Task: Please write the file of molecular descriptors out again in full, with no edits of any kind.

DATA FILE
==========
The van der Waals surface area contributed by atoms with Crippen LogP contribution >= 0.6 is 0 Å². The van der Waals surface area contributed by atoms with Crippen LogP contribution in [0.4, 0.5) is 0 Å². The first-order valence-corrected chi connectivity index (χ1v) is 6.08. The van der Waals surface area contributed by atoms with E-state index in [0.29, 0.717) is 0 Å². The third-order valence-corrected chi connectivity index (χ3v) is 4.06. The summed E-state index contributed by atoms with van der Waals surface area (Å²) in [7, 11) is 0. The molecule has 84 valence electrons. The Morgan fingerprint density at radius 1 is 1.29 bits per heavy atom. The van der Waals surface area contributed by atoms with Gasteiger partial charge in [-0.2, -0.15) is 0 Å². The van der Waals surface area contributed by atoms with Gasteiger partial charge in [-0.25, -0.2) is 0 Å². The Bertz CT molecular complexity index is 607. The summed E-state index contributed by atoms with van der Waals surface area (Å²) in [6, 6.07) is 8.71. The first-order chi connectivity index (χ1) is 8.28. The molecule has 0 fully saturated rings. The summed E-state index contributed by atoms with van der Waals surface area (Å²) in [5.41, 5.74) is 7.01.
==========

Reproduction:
The van der Waals surface area contributed by atoms with Crippen LogP contribution >= 0.6 is 0 Å². The van der Waals surface area contributed by atoms with Crippen LogP contribution in [0.4, 0.5) is 0 Å². The first-order valence-corrected chi connectivity index (χ1v) is 6.08. The van der Waals surface area contributed by atoms with E-state index in [0.29, 0.717) is 0 Å². The third-order valence-corrected chi connectivity index (χ3v) is 4.06. The summed E-state index contributed by atoms with van der Waals surface area (Å²) in [7, 11) is 0. The molecule has 84 valence electrons. The Morgan fingerprint density at radius 1 is 1.29 bits per heavy atom. The van der Waals surface area contributed by atoms with Gasteiger partial charge in [-0.2, -0.15) is 0 Å². The van der Waals surface area contributed by atoms with Gasteiger partial charge in [-0.25, -0.2) is 0 Å². The Bertz CT molecular complexity index is 607. The summed E-state index contributed by atoms with van der Waals surface area (Å²) in [6, 6.07) is 8.71. The first-order chi connectivity index (χ1) is 8.28. The molecule has 0 fully saturated rings. The summed E-state index contributed by atoms with van der Waals surface area (Å²) in [5.41, 5.74) is 7.01.